Mel Birnkrant's
Mel Birnkrant's
All Original Toy Concepts, Written and Photographic content is Copyright MEL BIRNKRANT
Continue to NEXT PAGE                     Return to CONTENTS
         Toy inventing isn’t easy.  For someone who needs to make a living, indulging in it can be a luxury.  And for armatures, like my partners and myself, when we were just beginning, small mediocrities and modest triumphs were exciting.  Clip ‘n’ Sip was such a product.

The category of children’s eating gimmicks seemed to be wide open.  It was not a place where toy inventors were inclined to go. The subject came up as a possibility in one of our weekly meetings, and, somehow, we began grasping at straws, drinking straws, that is.  What a boring category!  Nonetheless, we tried to infuse it with excitement. 

   Actually, the first ideas we came up with were exciting.  At least, they excited me.  As we explored the category, I got some way out concepts off my chest.  A case in point is the wildly impractical object below.  In those days, nothing thrilled me quite as much as the thought of a new Mickey Mouse, even if I had to make it myself.  Thanks to my perhaps misplaced efforts at Colorforms, the Classic 1930s image of Mickey Mouse was coming back again.  And soon, the entire world would be introduced to an extraordinary object, the Mickey Mouse Telephone.  While they waited five more years for that, I hoped to offer them a Mickey Mouse combination straw and drinking glass? 

       Of course, I wasn’t thinking about the difficulty of washing this impractical object.  Getting it clean after each use might prove to be a daunting feat!  The top of mickey’s head came off to fill his body with a beverage.  And his tail served as the straw.  I rendered this Mickey Sippy with a degree of care that I hadn’t lavished on any of the product sketches that I did before.  Wow!  The name "Mickey Sippy," just occurred to me!  It’s really not so bad!
          From here, the ideas became more practical and realistic.  Moving right along  I explored the possibility of a variety of animated drinking straws, based on objects that would float on, or just below, the surface of the beverage, and descend, by riding down the straw.  My favorite was this Mickey standing on a life preserver.  This is the first and only remaining sketch.  The final drawings of all of these were every bit as carefully rendered as the Mickey Sippy, above.  Unfortunately, all of them are lost.  That is one of the side effects of selling an item.  The company that buys it, usually keeps the presentation.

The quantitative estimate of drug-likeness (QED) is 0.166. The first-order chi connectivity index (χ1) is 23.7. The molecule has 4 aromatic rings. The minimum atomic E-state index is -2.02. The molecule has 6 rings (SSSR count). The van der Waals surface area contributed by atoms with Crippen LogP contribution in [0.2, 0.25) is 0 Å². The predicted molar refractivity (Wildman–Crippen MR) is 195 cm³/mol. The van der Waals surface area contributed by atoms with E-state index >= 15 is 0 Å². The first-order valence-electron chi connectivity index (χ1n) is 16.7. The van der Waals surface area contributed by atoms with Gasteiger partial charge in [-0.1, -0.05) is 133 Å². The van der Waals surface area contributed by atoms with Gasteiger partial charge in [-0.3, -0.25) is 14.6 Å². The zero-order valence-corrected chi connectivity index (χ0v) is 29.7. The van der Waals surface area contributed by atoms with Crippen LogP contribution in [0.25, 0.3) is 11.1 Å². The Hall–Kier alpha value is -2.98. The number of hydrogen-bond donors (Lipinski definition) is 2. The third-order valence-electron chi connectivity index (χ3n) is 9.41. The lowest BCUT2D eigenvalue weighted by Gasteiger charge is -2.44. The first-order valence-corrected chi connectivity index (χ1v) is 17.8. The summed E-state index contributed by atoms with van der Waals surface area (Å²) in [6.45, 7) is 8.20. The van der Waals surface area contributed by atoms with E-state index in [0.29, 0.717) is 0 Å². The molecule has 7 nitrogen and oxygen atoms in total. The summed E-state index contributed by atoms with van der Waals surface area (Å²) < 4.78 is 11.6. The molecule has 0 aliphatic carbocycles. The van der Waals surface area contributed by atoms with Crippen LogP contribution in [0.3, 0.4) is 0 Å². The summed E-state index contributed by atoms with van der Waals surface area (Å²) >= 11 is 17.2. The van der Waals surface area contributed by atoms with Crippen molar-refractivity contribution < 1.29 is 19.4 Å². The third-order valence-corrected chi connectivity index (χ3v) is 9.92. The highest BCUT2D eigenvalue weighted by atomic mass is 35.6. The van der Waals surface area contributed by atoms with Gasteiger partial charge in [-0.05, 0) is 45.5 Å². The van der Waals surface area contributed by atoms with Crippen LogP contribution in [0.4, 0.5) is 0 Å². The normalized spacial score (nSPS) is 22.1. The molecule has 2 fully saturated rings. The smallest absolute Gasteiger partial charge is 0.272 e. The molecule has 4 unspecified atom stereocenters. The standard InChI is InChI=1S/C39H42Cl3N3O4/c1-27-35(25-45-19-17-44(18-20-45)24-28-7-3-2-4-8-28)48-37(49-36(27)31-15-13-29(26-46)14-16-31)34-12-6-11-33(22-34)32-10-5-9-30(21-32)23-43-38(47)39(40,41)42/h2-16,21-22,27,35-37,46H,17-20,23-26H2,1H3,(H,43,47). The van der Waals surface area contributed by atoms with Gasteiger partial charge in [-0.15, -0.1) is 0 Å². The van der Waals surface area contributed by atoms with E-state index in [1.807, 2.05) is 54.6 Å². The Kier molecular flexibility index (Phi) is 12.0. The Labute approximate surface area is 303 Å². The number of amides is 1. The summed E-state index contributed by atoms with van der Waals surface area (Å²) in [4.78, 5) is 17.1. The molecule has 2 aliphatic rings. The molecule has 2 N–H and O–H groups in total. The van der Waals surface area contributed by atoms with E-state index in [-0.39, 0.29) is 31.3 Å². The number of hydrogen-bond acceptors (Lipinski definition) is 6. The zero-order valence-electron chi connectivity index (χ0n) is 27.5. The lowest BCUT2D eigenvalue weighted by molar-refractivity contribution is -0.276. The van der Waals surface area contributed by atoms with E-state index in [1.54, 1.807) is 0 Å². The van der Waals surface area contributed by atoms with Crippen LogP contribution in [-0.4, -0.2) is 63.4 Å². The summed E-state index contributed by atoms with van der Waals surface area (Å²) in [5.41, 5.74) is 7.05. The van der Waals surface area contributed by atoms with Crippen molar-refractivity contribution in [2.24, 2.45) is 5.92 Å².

These other fragments are all that still exists of this curious presentation.  They give a glimpse into our thinking.  Of course, I didn’t realize, at the time, that these were just an amusing way to say unsanitary.  These ideas are more complex than meets the eye. They were required to float on top of the liquid or halfway, as, sip by sip, they descended into the drink. 
          This first rough sketch of Garfield is all that remains of the product that we actually sold.  I did a whole series of these drawings.  They pictured a variety of licensed characters that clipped onto the outer edge of the glass and held the straw in place. 
          HG Toys was a small toy company, as unremarkable as its name.  How do you say third rate?  They disappeared within a few years of producing this concept, which they called, “Clip ‘n’ Sip.”  I don’t think it sold well.  But HG made an honest effort to assure success by licensing “My Little Pony.”  This was a sincere try.  It told us that they took this product line seriously.  Sadly, both the products and their packaging were hideously ugly.

For thirty years now, whenever I visited the storage room in the farthest reaches of our basement, I would see these few samples of Clip ‘n’ Sip, lying on a shelf.  It’s quite amazing that they remained so clean, seeing that I made no effort to protect them, and was never tempted to carry them upstairs.
         HG also licensed “Glo Worm.”  The fact that there are two different Glow Worm designs, indicates that Clip ‘n’ Sip must have stayed alive, and remained in the line for, at least, two years.  The second year, they upgraded the design and changed the recommended age from three to five.
         Last of all, I remember these Masters of the Universe Clip 'n' Sips.  But I had no samples of them in the cellar.  I found these two phototographs on eBay. 
         Revisiting these humble products, reminds me that our beginning in the world of toy inventing was a modest one.  Although, my partners and I were selling huge ill-fated concepts, like the Weenies and Sleep Stars; concepts that advanced us meaningful amounts of money, they, ultimately, were never made.  Therefore, it became the more minor products, like Clip ‘n’ Sip, and other tiny concepts that were actually manufactured that gave us cause to hope for better days.  Now thirty years have all too quickly sped by, and these few unopened Clip ‘n’ Sips have somehow managed to survive.  Miraculously, so have I.